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earnest and beseeching tone, “Are you really Mr. Palamede's wife?” Cælia replies, "I hope I do not look as if I were any other in the condition you see me." The stranger answered, “No, Madam, he is my husband.” At the same instant, she threw a bundle of letters into Cælia's lap, which confirmed the truth of what she asserted. Their mutual innocence and sorrow made them look at each other as partners in distress, rather than rivals in love. The superiority of Cælia’s understanding and genius gave her an authority to examine into this adventure, as if she had been offended against, and the other the delinquent. The stranger spoke in the following manner;

• Madam, “If it shall please you, Mr. Palamede, having an uncle of a good estate near Winchester, was bred at the school there, to gain the more his good-will by being in his sight. His uncle died, and left him the estate which my husband now has. When he was a mere youth, he set his affections on me; but when he could not gain his ends, he married me; making me and my mother, who is a farmer's widow, swear we would never tell it upon any account whatsoever; for that it would not look well for him to


such a one as me; besides, that his father would cut him off of the estate. I was glad to have him in an honest way; and he now and then came and stayed a night and away at our house. But very lately, he came down to see us, with a fine young gentleman, his friend, who stayed behind there with us, prétending to like the place for the summer : but ever since master Palamede went, he has attempted to abuse me ; and I ran hither to acquaint him with it, and avoid the wicked intentions of his false friend.”

Cælia had no more room for doubt; but left her rival in the same agonies she felt herself. Palamede returns in the evening; and finding his wife at his chambers, learned all that had passed, and hastened to Cælia's lodgings.

It is much easier to imagine, than express the sentiments of either the criminal or the injured, at this encounter. As soon as Palamede had found


for speech, he confessed his marriage, and his placing his companion on purpose to vitiate his wife, that he might break through a marriage made in his non-age, and devote his riper and knowing years to Cælta. She made him no answer; but retired to her closet. He returned to the Temple, where he soon after received from her the following letter:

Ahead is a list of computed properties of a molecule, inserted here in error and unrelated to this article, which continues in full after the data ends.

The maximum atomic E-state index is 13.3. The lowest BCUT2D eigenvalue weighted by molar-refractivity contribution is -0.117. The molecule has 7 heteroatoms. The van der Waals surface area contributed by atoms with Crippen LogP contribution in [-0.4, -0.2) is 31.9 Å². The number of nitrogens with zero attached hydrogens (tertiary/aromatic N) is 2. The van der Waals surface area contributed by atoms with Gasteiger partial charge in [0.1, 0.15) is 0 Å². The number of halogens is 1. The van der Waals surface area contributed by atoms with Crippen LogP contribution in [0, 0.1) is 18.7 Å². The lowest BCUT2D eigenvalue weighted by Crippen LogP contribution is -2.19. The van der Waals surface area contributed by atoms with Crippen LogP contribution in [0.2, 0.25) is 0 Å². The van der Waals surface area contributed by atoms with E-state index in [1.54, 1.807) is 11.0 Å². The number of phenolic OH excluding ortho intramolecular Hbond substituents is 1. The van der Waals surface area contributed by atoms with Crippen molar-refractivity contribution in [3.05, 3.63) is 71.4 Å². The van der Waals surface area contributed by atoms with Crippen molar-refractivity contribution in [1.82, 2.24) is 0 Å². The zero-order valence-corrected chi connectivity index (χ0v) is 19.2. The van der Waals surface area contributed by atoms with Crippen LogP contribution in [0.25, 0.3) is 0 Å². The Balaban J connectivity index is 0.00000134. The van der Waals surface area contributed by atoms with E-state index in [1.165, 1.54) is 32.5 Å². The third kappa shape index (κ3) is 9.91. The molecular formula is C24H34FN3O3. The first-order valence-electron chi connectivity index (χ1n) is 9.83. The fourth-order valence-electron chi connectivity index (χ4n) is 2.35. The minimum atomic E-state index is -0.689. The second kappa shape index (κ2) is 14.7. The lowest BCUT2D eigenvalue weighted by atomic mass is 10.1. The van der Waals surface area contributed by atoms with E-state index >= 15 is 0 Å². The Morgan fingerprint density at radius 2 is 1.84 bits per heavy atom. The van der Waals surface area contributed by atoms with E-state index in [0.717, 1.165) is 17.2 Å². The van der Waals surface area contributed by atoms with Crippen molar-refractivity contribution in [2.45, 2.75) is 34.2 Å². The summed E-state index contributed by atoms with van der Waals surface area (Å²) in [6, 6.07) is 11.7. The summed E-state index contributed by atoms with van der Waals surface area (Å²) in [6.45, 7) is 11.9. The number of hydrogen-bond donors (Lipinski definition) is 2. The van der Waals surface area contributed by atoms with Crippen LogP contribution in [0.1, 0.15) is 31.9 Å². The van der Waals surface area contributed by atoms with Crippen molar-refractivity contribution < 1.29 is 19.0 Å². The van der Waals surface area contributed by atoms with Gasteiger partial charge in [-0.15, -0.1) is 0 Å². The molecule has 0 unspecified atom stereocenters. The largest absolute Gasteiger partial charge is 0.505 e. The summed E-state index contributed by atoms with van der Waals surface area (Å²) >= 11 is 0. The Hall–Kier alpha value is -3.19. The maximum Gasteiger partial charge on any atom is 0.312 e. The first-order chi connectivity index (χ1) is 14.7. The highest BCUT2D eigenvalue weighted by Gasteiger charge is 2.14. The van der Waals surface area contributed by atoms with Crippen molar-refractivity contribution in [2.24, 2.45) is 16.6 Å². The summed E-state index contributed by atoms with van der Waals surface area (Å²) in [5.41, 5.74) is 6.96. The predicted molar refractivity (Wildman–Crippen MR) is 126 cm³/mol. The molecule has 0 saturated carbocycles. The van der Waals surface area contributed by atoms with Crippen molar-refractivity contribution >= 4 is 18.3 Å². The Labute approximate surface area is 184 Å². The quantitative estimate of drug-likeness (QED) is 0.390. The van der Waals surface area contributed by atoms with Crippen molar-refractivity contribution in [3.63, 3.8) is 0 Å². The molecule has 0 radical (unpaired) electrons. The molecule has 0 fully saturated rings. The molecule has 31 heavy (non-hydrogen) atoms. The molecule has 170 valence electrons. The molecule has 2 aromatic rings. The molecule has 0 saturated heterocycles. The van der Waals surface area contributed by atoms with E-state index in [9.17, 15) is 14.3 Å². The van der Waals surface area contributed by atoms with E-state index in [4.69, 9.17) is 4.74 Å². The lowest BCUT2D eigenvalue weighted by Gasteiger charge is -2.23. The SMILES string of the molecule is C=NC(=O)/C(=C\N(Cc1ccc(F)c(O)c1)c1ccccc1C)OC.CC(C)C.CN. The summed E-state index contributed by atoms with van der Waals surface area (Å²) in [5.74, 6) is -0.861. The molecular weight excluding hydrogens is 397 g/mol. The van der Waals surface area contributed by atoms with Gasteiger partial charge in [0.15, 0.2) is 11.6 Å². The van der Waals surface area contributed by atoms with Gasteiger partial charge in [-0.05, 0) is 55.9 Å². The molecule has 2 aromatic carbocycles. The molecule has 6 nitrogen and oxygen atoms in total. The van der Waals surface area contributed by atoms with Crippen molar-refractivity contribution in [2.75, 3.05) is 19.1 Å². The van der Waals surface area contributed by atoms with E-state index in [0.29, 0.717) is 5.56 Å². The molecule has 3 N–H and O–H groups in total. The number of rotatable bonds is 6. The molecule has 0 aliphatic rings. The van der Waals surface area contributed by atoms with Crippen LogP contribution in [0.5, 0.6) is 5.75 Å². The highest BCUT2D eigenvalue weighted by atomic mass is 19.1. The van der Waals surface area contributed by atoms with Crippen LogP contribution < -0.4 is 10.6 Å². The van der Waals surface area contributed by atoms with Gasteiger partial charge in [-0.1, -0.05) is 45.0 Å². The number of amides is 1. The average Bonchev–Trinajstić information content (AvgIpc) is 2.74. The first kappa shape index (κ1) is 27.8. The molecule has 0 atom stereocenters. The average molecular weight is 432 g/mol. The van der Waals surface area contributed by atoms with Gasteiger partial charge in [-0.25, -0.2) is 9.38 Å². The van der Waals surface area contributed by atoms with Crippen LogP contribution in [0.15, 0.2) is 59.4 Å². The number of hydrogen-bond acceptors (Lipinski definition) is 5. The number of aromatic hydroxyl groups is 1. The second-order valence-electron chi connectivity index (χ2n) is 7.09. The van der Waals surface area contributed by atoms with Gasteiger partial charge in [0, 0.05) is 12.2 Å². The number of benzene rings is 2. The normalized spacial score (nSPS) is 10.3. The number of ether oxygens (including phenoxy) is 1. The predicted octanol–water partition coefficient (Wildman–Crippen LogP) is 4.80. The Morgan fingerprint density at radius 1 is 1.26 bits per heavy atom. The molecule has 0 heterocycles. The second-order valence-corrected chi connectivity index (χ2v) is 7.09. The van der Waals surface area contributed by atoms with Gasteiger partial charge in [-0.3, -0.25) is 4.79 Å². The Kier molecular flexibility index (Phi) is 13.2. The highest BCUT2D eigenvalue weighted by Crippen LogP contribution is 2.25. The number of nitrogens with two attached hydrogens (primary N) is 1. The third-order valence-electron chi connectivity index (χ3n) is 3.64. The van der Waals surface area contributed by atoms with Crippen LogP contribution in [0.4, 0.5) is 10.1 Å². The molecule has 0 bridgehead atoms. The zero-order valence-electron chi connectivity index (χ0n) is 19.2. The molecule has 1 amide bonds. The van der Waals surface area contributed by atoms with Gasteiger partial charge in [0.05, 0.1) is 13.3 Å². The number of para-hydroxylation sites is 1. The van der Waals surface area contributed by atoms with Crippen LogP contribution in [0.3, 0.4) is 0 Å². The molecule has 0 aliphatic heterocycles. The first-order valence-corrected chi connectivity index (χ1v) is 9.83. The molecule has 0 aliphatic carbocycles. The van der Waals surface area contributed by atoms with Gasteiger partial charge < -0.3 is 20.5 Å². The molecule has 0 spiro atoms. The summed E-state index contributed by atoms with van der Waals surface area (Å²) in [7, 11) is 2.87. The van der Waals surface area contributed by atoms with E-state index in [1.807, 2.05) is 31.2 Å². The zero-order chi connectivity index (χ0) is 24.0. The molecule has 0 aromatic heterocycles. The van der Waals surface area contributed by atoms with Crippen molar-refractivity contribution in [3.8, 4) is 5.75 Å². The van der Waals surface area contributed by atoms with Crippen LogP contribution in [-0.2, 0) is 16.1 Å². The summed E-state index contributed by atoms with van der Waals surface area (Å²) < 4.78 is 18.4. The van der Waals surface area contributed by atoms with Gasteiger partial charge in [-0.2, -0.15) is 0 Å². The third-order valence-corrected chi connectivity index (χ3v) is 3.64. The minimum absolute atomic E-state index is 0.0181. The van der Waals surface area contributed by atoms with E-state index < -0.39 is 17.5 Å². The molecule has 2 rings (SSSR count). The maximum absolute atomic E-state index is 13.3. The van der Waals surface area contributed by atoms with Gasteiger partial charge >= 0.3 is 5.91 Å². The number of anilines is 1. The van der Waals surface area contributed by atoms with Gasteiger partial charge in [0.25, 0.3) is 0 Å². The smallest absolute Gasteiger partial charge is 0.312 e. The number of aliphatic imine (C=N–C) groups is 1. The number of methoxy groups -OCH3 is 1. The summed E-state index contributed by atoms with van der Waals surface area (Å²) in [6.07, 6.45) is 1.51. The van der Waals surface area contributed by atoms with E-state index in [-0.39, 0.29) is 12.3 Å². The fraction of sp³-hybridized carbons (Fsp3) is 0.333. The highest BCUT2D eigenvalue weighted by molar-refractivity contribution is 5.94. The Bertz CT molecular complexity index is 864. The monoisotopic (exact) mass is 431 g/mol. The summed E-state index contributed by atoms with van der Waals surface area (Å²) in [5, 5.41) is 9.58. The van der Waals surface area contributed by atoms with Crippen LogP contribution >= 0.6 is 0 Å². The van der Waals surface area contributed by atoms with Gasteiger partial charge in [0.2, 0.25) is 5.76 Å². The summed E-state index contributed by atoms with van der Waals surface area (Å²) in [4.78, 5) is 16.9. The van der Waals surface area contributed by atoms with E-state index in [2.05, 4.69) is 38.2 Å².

« Sir,

“ You, who this morning were the best, are now the worst of men who breathe the vital air. I am at once overwhelmed with love, hatred rage, and disdain. Can infamy and innocence live together! I feel the weight of the one too strong for the comfort of the other. How bitter, heaven ! how bitter is my portion! How much have I to say! but the infant which I bear about me stirs with my agitation. I am, Palamede, to live in shame, and this creature be heir to it. Farewell for ever.”

N° 199. TUESDAY, JULY 18, 1710.

When we revolve in our thoughts such catastrophes as that in the history of the unhappy Cælia, there seems to be something so hazardous in the changing a single state of life into that of marriage, that, it may happen, all the precautions imaginable are not sufficient to defend a virgin from ruin by her choice. It seems a wonderful inconsistence in the distribution of public justice, that a man who robs a woman

of an ear-ring or a jewel, should be punished with death; but one who, by false arts and insinuations should take from her, her very self, is only to suffer disgrace. This excellent young woman has nothing to consolate herself with, but the reflection that her sufferings are not the effect of any guilt or misconduct; and has for her protection the influence of a Power, which, amidst the unjust reproach of all mankind, can give not only patience, but pleasure, to innocence in distress.